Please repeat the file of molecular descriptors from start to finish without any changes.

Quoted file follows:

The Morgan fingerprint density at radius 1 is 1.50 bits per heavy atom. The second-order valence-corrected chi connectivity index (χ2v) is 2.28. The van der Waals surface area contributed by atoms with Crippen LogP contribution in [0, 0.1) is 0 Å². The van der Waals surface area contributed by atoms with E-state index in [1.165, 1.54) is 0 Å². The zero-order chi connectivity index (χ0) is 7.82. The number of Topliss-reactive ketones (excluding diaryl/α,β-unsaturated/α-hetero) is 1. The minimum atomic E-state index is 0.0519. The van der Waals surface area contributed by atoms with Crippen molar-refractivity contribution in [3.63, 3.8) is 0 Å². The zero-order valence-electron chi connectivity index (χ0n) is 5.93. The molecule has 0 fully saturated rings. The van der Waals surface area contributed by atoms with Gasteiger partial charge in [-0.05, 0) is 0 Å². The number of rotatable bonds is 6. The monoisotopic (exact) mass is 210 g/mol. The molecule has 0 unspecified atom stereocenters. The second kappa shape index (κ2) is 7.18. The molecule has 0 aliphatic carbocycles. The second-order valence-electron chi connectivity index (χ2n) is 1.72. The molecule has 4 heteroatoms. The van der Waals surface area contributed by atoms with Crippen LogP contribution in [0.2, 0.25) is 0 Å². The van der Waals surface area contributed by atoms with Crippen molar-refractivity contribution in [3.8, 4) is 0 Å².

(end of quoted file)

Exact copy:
The Morgan fingerprint density at radius 1 is 1.50 bits per heavy atom. The second-order valence-corrected chi connectivity index (χ2v) is 2.28. The van der Waals surface area contributed by atoms with Crippen LogP contribution in [0, 0.1) is 0 Å². The van der Waals surface area contributed by atoms with E-state index in [1.165, 1.54) is 0 Å². The zero-order chi connectivity index (χ0) is 7.82. The number of Topliss-reactive ketones (excluding diaryl/α,β-unsaturated/α-hetero) is 1. The minimum atomic E-state index is 0.0519. The van der Waals surface area contributed by atoms with Crippen molar-refractivity contribution in [3.63, 3.8) is 0 Å². The zero-order valence-electron chi connectivity index (χ0n) is 5.93. The molecule has 0 fully saturated rings. The van der Waals surface area contributed by atoms with Gasteiger partial charge in [-0.05, 0) is 0 Å². The number of rotatable bonds is 6. The monoisotopic (exact) mass is 210 g/mol. The molecule has 0 unspecified atom stereocenters. The second kappa shape index (κ2) is 7.18. The molecule has 0 aliphatic carbocycles. The second-order valence-electron chi connectivity index (χ2n) is 1.72. The molecule has 4 heteroatoms. The van der Waals surface area contributed by atoms with Crippen LogP contribution in [0.2, 0.25) is 0 Å². The van der Waals surface area contributed by atoms with Crippen molar-refractivity contribution in [3.8, 4) is 0 Å².